Aquaculture is expected to grow significantly to meet the forecast aggressive demand for fish and shellfish. Improving environmental standards through modular, land-based systems, as well as alternative feedstocks and closed-loop systems, can provide new business opportunities and conserve natural marine ecosystems.
Aquaculture is the farming of aquatic organisms such as fish, shellfish, and plants. It is a significant part of the global food supply network, helping to feed the 1 billion people who rely on fish as their main protein source. It has been practised for thousands of years on a small scale but has taken off globally since the late 1800s. Considering that 85% of wild fisheries are overexploited, it is clear there is a need for sustainable aquaculture.
Negative environmental and social impacts have accompanied the industrialisation of aquaculture over the past 50 years and must be addressed. The capture of wild-caught juveniles, use of fishmeal as a feedstock, and excess nutrient pollution are all issues the industry is grappling with. There have, however, been advances in methodology that have led to improved environmental standards, especially in smallholder-scale farms.
Market Size and Demand Drivers
The global aquaculture market is estimated to be worth around $176 billion and is expected to grow at a CAGR of 4.6% up to 2022, making aquaculture is the world’s fastest growing food industry. The market has grown by 1,570% in the past four decades and is being driven by a combination of increasing demand for fish-based protein and a reduction in wild fishery capacity. As a result, we now consume more fish from aquaculture than from wild fisheries.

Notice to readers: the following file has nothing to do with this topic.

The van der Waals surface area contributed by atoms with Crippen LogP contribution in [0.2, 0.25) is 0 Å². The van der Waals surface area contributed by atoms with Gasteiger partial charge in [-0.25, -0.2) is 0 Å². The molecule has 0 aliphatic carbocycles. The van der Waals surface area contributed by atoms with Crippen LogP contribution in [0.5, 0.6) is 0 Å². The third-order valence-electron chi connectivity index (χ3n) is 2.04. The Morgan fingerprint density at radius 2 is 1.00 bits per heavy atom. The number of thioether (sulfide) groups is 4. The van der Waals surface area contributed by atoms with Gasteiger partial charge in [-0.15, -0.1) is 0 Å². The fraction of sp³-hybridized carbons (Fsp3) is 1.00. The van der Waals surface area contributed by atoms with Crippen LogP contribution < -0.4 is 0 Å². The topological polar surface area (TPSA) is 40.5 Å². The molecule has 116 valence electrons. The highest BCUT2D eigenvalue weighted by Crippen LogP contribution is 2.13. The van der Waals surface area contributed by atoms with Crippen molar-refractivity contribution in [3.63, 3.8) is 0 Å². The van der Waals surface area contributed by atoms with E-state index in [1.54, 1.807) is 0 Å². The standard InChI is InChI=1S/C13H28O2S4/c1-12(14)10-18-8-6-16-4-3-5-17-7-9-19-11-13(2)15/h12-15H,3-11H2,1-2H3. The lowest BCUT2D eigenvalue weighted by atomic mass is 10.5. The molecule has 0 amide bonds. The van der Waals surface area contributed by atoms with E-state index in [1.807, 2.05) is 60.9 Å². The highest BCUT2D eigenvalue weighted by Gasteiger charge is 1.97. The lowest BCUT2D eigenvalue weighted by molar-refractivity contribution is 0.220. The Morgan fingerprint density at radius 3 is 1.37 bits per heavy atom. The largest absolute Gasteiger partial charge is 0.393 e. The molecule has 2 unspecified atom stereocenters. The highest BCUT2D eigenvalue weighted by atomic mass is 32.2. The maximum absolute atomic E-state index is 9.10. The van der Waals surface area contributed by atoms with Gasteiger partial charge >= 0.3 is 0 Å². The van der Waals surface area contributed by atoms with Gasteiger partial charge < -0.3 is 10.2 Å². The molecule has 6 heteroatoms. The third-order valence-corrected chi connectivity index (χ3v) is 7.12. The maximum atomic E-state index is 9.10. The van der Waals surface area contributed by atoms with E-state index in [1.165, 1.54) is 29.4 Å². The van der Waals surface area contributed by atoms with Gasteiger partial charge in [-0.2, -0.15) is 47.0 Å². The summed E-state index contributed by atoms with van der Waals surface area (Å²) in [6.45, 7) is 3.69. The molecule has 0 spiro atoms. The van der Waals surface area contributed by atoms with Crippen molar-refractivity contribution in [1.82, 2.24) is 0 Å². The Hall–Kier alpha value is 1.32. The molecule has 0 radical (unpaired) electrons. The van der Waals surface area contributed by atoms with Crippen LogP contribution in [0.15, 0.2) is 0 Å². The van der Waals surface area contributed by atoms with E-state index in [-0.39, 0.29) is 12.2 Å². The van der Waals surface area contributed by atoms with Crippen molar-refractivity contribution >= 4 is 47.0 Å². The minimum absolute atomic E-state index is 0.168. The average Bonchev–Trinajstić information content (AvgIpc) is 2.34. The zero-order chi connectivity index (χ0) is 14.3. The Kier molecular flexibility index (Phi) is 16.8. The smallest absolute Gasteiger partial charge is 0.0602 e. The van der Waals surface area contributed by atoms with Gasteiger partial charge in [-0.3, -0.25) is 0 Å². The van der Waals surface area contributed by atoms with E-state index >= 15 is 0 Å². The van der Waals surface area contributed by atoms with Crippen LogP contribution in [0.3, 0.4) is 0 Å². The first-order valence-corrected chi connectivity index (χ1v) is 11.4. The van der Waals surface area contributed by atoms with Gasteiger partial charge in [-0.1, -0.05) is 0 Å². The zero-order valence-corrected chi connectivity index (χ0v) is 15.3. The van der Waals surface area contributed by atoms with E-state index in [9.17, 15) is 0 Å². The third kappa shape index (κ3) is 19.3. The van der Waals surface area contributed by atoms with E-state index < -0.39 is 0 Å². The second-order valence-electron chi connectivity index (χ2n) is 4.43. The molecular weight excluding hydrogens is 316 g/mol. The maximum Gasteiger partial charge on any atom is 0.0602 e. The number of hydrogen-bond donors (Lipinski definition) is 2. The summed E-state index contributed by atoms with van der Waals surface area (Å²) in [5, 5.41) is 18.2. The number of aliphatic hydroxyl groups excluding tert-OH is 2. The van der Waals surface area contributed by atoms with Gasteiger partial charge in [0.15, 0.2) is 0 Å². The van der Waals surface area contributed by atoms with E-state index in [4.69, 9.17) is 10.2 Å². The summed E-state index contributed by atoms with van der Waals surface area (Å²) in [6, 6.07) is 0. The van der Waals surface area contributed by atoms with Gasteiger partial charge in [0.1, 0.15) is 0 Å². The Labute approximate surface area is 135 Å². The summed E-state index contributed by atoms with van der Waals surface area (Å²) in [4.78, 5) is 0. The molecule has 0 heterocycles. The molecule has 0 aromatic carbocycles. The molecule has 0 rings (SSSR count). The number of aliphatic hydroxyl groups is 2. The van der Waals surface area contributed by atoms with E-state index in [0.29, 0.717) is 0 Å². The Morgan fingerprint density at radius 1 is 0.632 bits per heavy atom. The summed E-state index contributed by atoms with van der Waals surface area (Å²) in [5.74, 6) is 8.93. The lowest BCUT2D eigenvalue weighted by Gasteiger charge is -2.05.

Products and Services
Innovations from the smallest to the largest scale can help aquaculture become a more sustainable industry, and those making use of these new opportunities are also more likely to receive greater economic returns, especially in the long run. For smallholders and coastal communities, adopting closed-loop systems and best practices can sustain a steady output without damaging natural ecosystems or putting unnecessary pressure on marine species. Aquacultures can even be set up in symbiosis with aquaponics, growing fish and vegetables simultaneously.
Land-based, modular systems such as FarmInABox offer low- and medium-income communities the opportunity to harvest a reliable output of fish, without the environmental consequences associated with ocean fish farming. By using waste or insects as feed, and collecting waste for fertiliser, fish farms can become integrated into a circular community approach.
Across all scales of aquaculture, alternative feed sources offer an opportunity to eliminate the need for wild fish feed, which can exacerbate overfishing rather than contribute to the solution. AgriProtein and Calysta are two great examples of this.
Aquaculture processes can also better harness the ecosystem services and inter-trophic links to maximise output, revenue, and environmental standards. Shellfish can provide excellent filtering services for polluted water, and can work in combination with plant-based production and fish harvesting. These integrated approaches to aquaculture are expected to unlock another $2 billion for the industry, but knowledge transfer can be the biggest barrier to overcome for developing countries.
This market featured in the 2018 Global Opportunity Report.